More than just imagery or a logo, a brand encompasses your company’s digital assets and physical products, as well as the intangible. You might say that your brand is the experience customers have with every touchpoint of your business. You must communicate your company’s brand to your target audiences to differentiate it from competitors. It’s important that any potential customer, in any retail market, experience your messaging in a way that’s meaningful to them — yet cohesive across all channels. This delicate balance requires a strong brand strategy.
What is a brand strategy?
A brand strategy is a blueprint for the expression of your brand as it aligns with specific goals. Your brand strategy should serve as a plan for everything your business does: its purpose and goals, how it communicates with the target audience, and how it visually expresses itself.
Developing a comprehensive brand strategy includes many key components, starting with purpose and audience. It also takes into account market positioning, messaging strategy, visual branding, and content marketing.
Establish your brand’s purpose
Simon Sinek’s concept of The Golden Circle is a helpful, simple way to think about your brand’s purpose. The Golden Circle, part of Sinek’s TED Talk “Start with Why,” breaks purpose down into three parts: Why, How, and What. Why does your organization exist? How can it achieve success? What does your business do? Once you know why your brand exists, you can begin to convey your value to your target audience, as well as to your retailers’ customers.
Target audience personas
The narrower your target audience is, the more effort and resources you can spend growing that smaller audience. Your brand probably has a strong sense of who you want to target in terms of demographic and psychographics. As you refine your personas, keep in mind that where they shop for your products locally may influence how you communicate with them. You might actually create personas built around physical location or the size and type of retailers where they tend to shop — for example, big box retailers vs. neighborhood stores. Understanding those communities and retail locations can help you design more effective marketing campaigns.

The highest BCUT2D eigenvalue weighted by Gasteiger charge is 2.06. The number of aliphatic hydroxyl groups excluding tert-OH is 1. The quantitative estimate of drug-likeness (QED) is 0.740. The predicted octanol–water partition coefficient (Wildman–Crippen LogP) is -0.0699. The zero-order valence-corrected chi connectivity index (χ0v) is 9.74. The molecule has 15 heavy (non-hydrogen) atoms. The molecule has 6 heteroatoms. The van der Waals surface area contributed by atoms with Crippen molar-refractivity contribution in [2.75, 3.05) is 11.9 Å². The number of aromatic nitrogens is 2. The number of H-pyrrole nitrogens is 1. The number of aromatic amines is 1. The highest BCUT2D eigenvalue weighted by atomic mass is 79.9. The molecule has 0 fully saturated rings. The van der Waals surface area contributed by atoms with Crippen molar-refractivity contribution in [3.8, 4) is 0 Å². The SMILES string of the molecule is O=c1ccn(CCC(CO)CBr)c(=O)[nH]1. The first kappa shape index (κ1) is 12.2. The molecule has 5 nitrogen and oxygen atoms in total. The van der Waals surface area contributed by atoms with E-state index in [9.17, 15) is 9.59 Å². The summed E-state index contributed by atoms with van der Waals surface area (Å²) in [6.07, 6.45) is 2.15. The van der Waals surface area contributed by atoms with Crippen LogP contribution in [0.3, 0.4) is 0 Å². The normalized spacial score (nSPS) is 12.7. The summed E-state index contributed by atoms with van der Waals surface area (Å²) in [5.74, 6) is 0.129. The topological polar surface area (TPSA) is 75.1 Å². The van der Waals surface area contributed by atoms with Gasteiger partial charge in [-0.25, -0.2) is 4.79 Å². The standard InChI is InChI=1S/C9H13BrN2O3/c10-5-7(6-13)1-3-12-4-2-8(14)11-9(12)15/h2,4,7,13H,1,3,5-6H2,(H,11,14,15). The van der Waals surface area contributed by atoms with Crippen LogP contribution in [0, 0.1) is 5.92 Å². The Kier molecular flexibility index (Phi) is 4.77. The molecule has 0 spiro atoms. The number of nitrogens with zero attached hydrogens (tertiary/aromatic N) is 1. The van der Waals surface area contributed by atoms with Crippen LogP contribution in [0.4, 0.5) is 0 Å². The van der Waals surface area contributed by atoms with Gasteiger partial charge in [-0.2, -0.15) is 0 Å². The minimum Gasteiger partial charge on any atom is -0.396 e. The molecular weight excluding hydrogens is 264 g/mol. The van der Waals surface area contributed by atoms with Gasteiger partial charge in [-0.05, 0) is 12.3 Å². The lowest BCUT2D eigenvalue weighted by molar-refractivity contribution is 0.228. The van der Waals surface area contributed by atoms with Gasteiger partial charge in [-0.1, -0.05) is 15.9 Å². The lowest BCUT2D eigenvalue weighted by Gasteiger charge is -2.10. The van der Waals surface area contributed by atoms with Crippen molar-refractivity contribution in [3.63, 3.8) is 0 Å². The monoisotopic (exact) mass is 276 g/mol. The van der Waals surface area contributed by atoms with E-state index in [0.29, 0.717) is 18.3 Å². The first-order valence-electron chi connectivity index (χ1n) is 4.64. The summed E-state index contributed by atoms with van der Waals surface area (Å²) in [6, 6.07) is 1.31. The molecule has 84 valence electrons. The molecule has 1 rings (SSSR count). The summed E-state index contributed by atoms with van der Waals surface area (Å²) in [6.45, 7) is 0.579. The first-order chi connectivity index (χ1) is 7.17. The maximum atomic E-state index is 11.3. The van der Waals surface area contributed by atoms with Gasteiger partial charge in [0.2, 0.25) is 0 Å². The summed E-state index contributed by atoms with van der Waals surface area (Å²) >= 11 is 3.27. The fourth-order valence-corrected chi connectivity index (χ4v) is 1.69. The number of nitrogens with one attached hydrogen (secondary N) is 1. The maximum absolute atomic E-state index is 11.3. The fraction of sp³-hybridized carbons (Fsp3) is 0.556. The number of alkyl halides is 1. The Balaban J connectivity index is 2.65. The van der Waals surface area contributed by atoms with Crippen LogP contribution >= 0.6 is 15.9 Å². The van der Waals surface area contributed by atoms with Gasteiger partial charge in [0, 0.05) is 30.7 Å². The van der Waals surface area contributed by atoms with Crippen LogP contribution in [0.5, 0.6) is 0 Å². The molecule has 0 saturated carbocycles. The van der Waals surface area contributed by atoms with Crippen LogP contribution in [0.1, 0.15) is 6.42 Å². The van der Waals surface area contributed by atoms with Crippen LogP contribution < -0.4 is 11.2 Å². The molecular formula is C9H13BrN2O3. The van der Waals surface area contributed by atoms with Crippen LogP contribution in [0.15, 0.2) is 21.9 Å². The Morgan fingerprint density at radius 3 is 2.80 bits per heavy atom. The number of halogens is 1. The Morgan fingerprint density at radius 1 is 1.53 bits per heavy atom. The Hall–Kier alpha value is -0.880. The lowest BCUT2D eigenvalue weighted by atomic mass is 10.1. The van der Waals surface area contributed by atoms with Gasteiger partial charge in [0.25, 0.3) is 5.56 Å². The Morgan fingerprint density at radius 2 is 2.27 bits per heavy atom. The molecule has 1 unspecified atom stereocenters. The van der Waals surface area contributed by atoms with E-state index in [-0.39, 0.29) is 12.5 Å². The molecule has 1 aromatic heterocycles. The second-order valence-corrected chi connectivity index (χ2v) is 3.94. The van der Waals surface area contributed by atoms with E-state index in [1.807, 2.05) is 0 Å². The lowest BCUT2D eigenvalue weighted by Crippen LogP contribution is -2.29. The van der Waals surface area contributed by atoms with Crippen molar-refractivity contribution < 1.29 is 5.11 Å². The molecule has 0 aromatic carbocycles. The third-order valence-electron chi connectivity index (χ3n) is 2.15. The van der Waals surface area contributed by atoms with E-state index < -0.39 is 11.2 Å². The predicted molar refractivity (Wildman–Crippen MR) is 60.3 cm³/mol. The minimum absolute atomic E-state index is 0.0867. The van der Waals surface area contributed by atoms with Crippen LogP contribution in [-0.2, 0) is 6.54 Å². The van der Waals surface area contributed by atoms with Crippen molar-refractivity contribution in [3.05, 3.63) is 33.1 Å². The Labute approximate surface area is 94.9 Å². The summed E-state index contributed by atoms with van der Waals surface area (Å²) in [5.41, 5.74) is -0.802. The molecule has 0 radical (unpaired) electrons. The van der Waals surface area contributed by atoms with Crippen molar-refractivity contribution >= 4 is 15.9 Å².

How to develop a localized brand strategy
The retailers who carry your products play a role in your brand strategy, actively or passively. Their purpose and audience are perhaps more narrowly focused than yours. They have direct contact with customers in their local markets, which you can use to your benefit. Let’s look at how to tailor your brand strategy for local audiences, via your retailers.
Localized social media posts and pages are typically more successful than their non-localized counterparts. A study by Nieman Journalism lab found that geo-targeted social media posts were six times more successful than posts shared globally. Localizing your content goes beyond translating content into different languages. It means connecting with retailers to build customer loyalty and trust.
If your social media content doesn’t perform as well as you want, develop a strategy for supplying high quality brand content to your retailers. They are likely to welcome the help, especially small businesses who are strapped for time and resources. Great content using quality visuals and your brand standards, distributed through the channels of local retailers, benefits you both. It has a better chance of engaging customers, and it strengthens your brand reputation.
Use ThumbStopper for effective local marketing
Once you have your brand strategy and local target audience defined, let an expert deploy your content — across social networks and retailers. ThumbStopper’s segmentation services manage content flow to hundreds, even thousands, of retailers that carry your inventory. Content gets delivered straight to the feeds of potential customers, expertly timed for the greatest visibility. You and your retailers both win.
Now that you know more about how to create a brand strategy for local retail marketing, learn more about ThumbStopper’s services for brands today.